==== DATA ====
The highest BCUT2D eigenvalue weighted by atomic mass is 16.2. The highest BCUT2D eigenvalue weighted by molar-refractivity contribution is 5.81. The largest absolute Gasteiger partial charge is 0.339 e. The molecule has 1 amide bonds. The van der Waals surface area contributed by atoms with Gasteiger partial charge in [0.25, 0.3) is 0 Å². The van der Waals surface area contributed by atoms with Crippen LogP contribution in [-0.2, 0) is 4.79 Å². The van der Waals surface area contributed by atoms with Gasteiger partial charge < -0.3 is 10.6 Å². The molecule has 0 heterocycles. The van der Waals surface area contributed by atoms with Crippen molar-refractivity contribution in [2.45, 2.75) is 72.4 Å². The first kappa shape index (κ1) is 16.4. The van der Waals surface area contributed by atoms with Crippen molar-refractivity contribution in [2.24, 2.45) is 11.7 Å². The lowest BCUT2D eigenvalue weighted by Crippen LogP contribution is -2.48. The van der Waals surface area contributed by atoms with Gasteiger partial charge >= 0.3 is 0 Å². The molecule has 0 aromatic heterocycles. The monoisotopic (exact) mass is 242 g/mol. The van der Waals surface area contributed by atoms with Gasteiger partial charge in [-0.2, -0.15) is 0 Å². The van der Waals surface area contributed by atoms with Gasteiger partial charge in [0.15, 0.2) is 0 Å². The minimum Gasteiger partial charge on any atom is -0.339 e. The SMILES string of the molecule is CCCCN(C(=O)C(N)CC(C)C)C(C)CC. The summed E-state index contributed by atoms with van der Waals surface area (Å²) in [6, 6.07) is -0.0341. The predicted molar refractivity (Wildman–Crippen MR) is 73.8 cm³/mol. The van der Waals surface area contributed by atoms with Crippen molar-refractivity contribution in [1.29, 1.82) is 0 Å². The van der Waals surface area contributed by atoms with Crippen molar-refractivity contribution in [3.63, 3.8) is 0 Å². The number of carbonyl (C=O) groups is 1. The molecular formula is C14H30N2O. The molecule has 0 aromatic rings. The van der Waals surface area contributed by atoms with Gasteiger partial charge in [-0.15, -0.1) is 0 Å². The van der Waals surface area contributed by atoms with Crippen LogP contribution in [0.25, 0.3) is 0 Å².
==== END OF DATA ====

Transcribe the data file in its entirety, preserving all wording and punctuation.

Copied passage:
The highest BCUT2D eigenvalue weighted by atomic mass is 16.2. The highest BCUT2D eigenvalue weighted by molar-refractivity contribution is 5.81. The largest absolute Gasteiger partial charge is 0.339 e. The molecule has 1 amide bonds. The van der Waals surface area contributed by atoms with Gasteiger partial charge in [0.25, 0.3) is 0 Å². The van der Waals surface area contributed by atoms with Crippen LogP contribution in [-0.2, 0) is 4.79 Å². The van der Waals surface area contributed by atoms with Gasteiger partial charge < -0.3 is 10.6 Å². The molecule has 0 heterocycles. The van der Waals surface area contributed by atoms with Crippen molar-refractivity contribution in [2.45, 2.75) is 72.4 Å². The first kappa shape index (κ1) is 16.4. The van der Waals surface area contributed by atoms with Crippen molar-refractivity contribution in [2.24, 2.45) is 11.7 Å². The lowest BCUT2D eigenvalue weighted by Crippen LogP contribution is -2.48. The van der Waals surface area contributed by atoms with Gasteiger partial charge >= 0.3 is 0 Å². The molecule has 0 aromatic heterocycles. The monoisotopic (exact) mass is 242 g/mol. The van der Waals surface area contributed by atoms with Gasteiger partial charge in [-0.2, -0.15) is 0 Å². The van der Waals surface area contributed by atoms with Gasteiger partial charge in [0.15, 0.2) is 0 Å². The minimum Gasteiger partial charge on any atom is -0.339 e. The SMILES string of the molecule is CCCCN(C(=O)C(N)CC(C)C)C(C)CC. The summed E-state index contributed by atoms with van der Waals surface area (Å²) in [6, 6.07) is -0.0341. The predicted molar refractivity (Wildman–Crippen MR) is 73.8 cm³/mol. The van der Waals surface area contributed by atoms with Crippen molar-refractivity contribution in [1.29, 1.82) is 0 Å². The van der Waals surface area contributed by atoms with Crippen molar-refractivity contribution in [3.63, 3.8) is 0 Å². The number of carbonyl (C=O) groups is 1. The molecular formula is C14H30N2O. The molecule has 0 aromatic rings. The van der Waals surface area contributed by atoms with Gasteiger partial charge in [-0.15, -0.1) is 0 Å². The van der Waals surface area contributed by atoms with Crippen LogP contribution in [0.25, 0.3) is 0 Å².